The Perils of Parfit 1: Credible Commitments
On the advice of several people, I started reading Derek Parfit’s Reasons and Persons. I haven’t gotten very far, but it seems to me to be a horribly muddled book, wrong on just about every point. So perhaps this will be an ongoing series where I debunk the book in sequence. I apologize to my readers if these posts seem obvious and not very interesting. That’s because I think the situations Parfit discusses are actually quite simple and it’s only his muddled terminology that makes them seem tricky.
Let’s clarify Parfit’s discussion of self-defeating theories, which really comes down to a discussion about credible commitments. For simplicity, imagine there is no interest or inflation and your only goal in life is to maximize how much money you have. Thus an act is rational iff it contributes to that goal.
Case 1: There are two buttons. SUBTRACT removes $1000 from your bank account, ADD adds $5000 to your bank account. Obviously it is rational to press ADD and irrational to press SUBTRACT.
Case 2: There is one button, BOTH, which does both at the same time. Obviously it is rational to press BOTH, since it results in a net gain of $4000.
Case 3: There is a different button, DELAY, which adds $5000 to your bank account today and then removes $1000 in exactly one week. (DELAY is a weird button — to prevent you from using it twice at the same time, it stays down for the whole week and only pops back up once the $1000 is removed.) Obviously it is rational to press DELAY since it too results in a net gain of $4000.
Case 4: There are two buttons: DELAY, which is the same as before, and EVADE, which changes your bank account number so that none of the other buttons work. You can only press each button once and they have no other consequences. It is rational to press DELAY and then EVADE, for a net gain of $5000.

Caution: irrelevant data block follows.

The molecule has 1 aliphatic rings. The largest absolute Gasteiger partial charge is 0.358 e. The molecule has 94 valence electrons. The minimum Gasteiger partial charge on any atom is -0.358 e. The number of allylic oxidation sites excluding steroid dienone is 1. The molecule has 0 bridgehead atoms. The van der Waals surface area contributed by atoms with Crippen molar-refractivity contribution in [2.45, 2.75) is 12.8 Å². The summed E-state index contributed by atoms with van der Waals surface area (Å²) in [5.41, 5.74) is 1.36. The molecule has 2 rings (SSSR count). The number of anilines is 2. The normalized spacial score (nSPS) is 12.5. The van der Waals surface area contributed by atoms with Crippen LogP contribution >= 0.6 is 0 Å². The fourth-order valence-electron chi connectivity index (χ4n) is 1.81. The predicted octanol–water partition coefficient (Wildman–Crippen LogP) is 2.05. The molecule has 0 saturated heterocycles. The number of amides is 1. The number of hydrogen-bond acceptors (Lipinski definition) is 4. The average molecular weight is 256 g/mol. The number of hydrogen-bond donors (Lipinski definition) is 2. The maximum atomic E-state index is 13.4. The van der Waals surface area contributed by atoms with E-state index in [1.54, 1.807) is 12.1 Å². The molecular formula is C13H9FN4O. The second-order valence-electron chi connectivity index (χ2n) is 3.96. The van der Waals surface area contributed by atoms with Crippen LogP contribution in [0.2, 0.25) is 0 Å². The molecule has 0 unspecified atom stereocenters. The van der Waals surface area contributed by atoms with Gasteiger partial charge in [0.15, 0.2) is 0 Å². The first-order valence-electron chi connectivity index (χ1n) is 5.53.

When is it rational to press EVADE? Only when you don’t expect to be able to press DELAY ever again. (EVADE gains you at most $1000, while DELAY gains you at least $4000.) If you could press DELAY twice, would it be rational to hit EVADE after the first press? Of course not, it’d cost you at least $4000. But Parfit seems to suggest one is acting rationally irrationally by not pressing it. The notion seems nonsensical.
Case 5: Same two buttons, except after you press the DELAY button it engages a little impenetrable metal cover that physically prevents you from pressing EVADE. It’s rational to press DELAY. Then it’s rational to press EVADE, but that’s kind of irrelevant, because it’s also impossible.
Case 6: Same as 5, except it injects you with a serum that prevents you from pressing EVADE. Again, it’s rational to press DELAY and then rational but impossible to press EVADE.
I don’t see a big difference between these two cases, but Parfit seems to think the difference is vital.
Perhaps it’s the fact that another person is involved that leads to the complications?
Case 7: Same as 4, except the $1000 goes into Bob’s account and only Bob can press DELAY. Bob has the same notion of rationality as you and thus will only press DELAY if he believes you will not press EVADE. You could promise not to press it, but it would be irrational for you to keep that promise so Bob rightly does not believe it. However, it would be rational for you to engage the impenetrable cover or take the serum that prevents you from pressing EVADE.
There is no rational irrationality. Your goal of maximizing your money is not self-defeating. This all seems like the most obvious, unarguable stuff in the world. So I don’t see why Parfit is so confused about it.
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July 1, 2010